Ursula Von der Leyen recommends suspension of flights from various countries in South Africa and "other countries affected"

Portugal suspends flights to and from Mozambique due to new variant

Portugal will be suspending flights to and from Mozambique from 00.00 hours on Monday (November 29) in response to the latest concerns about a new variant of the Covid virus, spreading in South Africa.

The decision follows other measures adopted by various countries – some of them a great deal more drastic.

European Commissioner Ursula Von der Leyen, for example, has urged every Member State to clamp down on flights from “countries in southern Africa and other countries affected (click here)” by activating what is dubbed the ‘emergency brake’.

“All air travel to these countries should be suspended until we have a clear understanding about the danger posed by this new variant”, she said yesterday – adding that ‘travellers from these regions should respect strict quarantine rules’.

Britain, Germany, Austria have already brought in travel bans affecting various African countries as the BBC describes the world this morning as “racing to control the Omicron variant” (Omicron being the Greek letter of the alphabet chosen by the World Health Organisation to identify this new mutation that previously was identified as B.1.1.529).

What no one seems to be saying – except Portugal’s own president Marcelo – is that as far as everyone can see at this moment, Omicron “is very contagious, but it is not as deadly as it is contagious”.

Continuing with his own plans to visit to Angola this weekend*, Marcelo told reporters that Portuguese authorities were fully aware of ‘Omicron’ (albeit as B.1.1.529) by the time of the last Infarmed meeting (on November 19). 

“We are now at November 26”, he said. “This (variant) is being accompanied by the European Union and right now it is premature to talk about what happens or what doesn’t happen – the conclusions to be reached, the effects whatever they are – because this would be alarming people” – which patently is what has happened: Diário de Notícias’ headline this morning declares: “Omicron, the variant that has brought new fear to the world”.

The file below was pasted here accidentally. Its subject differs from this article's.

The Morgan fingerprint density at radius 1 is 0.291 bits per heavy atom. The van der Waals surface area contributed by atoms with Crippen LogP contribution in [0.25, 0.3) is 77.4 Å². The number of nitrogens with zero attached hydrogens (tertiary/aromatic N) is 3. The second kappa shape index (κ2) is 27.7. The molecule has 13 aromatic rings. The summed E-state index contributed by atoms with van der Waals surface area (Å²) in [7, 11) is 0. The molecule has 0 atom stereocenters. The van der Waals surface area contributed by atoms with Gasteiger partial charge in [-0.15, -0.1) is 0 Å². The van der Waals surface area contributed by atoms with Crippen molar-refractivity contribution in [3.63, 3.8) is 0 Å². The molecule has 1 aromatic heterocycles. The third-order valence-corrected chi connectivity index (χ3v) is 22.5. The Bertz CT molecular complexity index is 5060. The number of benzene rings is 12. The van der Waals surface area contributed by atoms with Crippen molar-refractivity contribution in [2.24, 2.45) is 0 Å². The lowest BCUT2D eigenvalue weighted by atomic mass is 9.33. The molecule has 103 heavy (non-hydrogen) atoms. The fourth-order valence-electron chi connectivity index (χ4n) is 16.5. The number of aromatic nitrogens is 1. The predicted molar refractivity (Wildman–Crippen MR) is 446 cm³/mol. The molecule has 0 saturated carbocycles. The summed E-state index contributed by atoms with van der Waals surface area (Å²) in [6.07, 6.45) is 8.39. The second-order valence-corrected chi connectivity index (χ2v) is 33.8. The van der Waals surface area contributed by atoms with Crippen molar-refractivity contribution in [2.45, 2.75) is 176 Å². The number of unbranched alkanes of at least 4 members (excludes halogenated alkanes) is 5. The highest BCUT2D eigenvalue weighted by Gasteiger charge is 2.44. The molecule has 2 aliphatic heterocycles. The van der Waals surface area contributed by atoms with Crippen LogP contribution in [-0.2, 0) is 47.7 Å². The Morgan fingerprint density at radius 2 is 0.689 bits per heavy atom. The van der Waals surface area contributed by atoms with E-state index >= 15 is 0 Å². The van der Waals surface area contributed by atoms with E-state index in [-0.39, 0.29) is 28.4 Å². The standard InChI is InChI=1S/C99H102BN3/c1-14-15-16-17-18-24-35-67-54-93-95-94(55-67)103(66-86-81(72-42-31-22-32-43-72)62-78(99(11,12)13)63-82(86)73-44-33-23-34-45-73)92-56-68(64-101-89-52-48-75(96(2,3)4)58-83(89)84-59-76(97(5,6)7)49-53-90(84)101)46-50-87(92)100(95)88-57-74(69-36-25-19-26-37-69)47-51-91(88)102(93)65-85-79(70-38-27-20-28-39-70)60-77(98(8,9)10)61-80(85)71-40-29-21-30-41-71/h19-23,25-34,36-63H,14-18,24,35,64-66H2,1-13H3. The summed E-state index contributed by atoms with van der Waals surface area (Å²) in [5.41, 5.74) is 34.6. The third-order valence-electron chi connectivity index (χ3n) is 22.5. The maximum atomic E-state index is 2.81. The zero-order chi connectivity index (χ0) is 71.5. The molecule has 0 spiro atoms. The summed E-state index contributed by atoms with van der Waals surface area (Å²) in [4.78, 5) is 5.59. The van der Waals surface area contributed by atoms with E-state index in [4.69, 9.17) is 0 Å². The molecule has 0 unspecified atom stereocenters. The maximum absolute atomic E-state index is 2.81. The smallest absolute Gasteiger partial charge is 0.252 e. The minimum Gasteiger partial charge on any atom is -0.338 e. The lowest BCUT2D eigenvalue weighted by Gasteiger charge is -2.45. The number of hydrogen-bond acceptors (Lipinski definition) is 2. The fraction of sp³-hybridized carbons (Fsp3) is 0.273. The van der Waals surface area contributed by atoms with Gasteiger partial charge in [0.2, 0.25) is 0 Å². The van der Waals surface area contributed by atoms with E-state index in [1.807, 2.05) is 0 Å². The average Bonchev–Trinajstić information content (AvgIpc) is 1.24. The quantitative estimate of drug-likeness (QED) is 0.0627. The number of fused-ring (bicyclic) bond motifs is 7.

As such Portugal has been impelled to act, in response to the call from the European Commissioner.

A statement released by the ministry of internal administration last night said: “From 00.00 hours on Saturday, all passengers on flights from Mozambique (as well as from South Africa, Botswana, Eswatini (formerly Swaziland), Lesotho, Nambia and Zimbabwe) are required to comply with a quarantine of 14-days after entry into mainland Portugal, at home or in a place indicated by health authorities”.

And from Monday, flights to and from Mozambique will be suspended.

A reader writing to us last night said he was a little confused by the ‘big words’ from the Portuguese government.

“Yesterday (Thursday Nov 25th) I arrived for the 3rd time in about a couple of weeks in Lisbon airport (one flight from Athens and two flights from South Africa, with a stopover in Dubai with Emirates) and not even once was I checked for a negative PCR test or for a Passenger Locator Form…

“Some adequate and up-to-date control would help at least instead of all these words in the air”, he said.

In President Marcelo’s opinion, the moment is one for everyone to “take a deep breath” – not to get into a froth over what may well be being “overblown”.

Omicron could end up being “a repetition of other variants identified in South Africa”, he said, recalling that “in the other cases” the variants “were not in the end so serious”.

“The healthy authoritities have means to study this variant and control it, so does the pharmaceutical industry”, he added, stressing that he has no concerns about travelling to Angola – having recently received his third booster dose of Covid vaccine.

South Africa is, in the end, a country with “several realities”, the president concluded.

*While Portugal’s president is in Angola (he flew last night), the UK has widened its scope of ‘red list’ flight suspensions to include the African nation.

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